Crimea's turn toward Russia could be seen as a logical counterpoint to Ukraine's turn to the West.

Post-Annexation Problems

Much as Crimea has become more and more militarized since its incorporation into Russia, the peninsula has also faced several political and economic challenges. Though the majority of Crimea's population supported the annexation, some inhabitants — for instance, many Crimean Tatars, an ethnic minority that constituted about 10 percent of the peninsula's population before the annexation — spoke out against it. Several Tatar activists have been arrested for their dissent, prompting many to flee across the border to Ukraine. Some have worked from Ukraine to undermine Russia's hold on the peninsula. In November 2015, they, along with Ukrainian ultranationalists from the Right Sector, played a part in disrupting about 70 percent of electricity supplies to Crimea. The disruption coincided with protests against Russia's treatment of Tatars on the peninsula. Ukraine formally resumed transmitting electricity to Crimea three weeks later, but its flow has not matched levels from before the disruption. Russian generators have made up the difference.

The power supply issue has been just one in a series of events affecting the Crimean economy since annexation. The peninsula's water supplies from mainland Ukraine have been threatened, and the Crimean economy has also been weighed down by the trade restrictions enacted between Ukraine and Russia as a result of their standoff. The economic and financial isolation that has come from U.S. and EU sanctions against Russia has added to these problems. Everyday life has undoubtedly become more difficult for most Crimean residents since annexation. Travel and tourism to the peninsula, meanwhile, have decreased significantly, particularly from Ukraine.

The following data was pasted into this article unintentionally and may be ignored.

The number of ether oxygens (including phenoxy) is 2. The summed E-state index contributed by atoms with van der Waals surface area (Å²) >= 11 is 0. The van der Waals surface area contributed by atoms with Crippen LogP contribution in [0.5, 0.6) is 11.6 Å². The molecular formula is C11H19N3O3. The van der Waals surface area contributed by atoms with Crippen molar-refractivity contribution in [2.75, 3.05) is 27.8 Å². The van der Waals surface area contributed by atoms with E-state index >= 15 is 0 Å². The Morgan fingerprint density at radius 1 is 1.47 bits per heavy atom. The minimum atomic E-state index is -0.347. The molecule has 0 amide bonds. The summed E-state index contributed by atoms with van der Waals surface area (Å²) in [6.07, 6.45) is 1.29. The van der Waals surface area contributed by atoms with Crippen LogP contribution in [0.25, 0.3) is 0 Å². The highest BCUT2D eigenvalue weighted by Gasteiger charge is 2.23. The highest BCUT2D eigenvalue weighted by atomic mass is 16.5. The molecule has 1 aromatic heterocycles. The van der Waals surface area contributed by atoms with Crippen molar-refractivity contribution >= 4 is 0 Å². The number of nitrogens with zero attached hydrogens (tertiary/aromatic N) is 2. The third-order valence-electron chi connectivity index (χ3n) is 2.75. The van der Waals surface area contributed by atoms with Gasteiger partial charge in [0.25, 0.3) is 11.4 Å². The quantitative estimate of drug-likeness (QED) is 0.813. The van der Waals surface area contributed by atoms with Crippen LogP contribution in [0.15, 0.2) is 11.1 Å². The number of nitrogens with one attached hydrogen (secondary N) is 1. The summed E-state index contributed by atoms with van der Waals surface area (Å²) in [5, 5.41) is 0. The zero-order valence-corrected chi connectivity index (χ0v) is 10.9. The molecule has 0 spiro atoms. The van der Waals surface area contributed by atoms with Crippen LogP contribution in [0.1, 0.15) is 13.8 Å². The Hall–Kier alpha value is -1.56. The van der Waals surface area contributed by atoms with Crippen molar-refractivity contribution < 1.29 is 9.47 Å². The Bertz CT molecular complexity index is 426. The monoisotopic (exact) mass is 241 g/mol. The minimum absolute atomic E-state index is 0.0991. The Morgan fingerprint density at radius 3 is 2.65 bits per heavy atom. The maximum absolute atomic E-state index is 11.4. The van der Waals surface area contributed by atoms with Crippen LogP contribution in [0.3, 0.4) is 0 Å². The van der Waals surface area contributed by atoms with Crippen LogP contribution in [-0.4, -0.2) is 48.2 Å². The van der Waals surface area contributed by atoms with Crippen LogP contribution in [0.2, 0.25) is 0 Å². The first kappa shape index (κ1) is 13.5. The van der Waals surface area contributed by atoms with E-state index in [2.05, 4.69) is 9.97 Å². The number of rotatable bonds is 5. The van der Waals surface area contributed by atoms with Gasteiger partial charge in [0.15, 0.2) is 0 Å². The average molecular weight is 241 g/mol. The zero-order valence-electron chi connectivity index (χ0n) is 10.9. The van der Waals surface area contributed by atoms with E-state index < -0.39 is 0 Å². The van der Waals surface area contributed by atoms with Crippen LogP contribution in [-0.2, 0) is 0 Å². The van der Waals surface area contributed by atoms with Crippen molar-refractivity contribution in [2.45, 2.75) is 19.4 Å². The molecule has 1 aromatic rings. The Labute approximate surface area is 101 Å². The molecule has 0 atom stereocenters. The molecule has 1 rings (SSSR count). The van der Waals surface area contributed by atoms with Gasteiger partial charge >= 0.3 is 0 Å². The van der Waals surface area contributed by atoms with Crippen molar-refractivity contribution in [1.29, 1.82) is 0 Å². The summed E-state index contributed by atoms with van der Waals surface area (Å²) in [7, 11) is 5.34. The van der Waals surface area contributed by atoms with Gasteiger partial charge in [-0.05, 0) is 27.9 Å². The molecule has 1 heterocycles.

The latest events in Crimea must be viewed with these circumstances in mind. The peninsula has become deeply integrated into Russia's military and security structures, but its political and economic situation has grown more complex. Crimea remains largely dependent on Ukrainian infrastructure, a vulnerability that Russia has been laboring to mitigate.

The threat of Ukrainian subversion on the peninsula — whether factual, fabricated or some mixture of the two — could serve as an opportunity for Moscow to shore up support and stir nationalism at a time when the Kremlin faces its own significant political and economic pressures. Russia's ability to launch major military actions in Ukraine is still constrained, but isolated flare-ups in Crimea or eastern Ukraine could give Russian President Vladimir Putin greater support at home while applying long-term pressure on Ukraine's security forces and government. Crimea's continuing evolution in the security, political and economic spheres will be key to measuring Russia's position and gauging the standoff between Moscow and the West.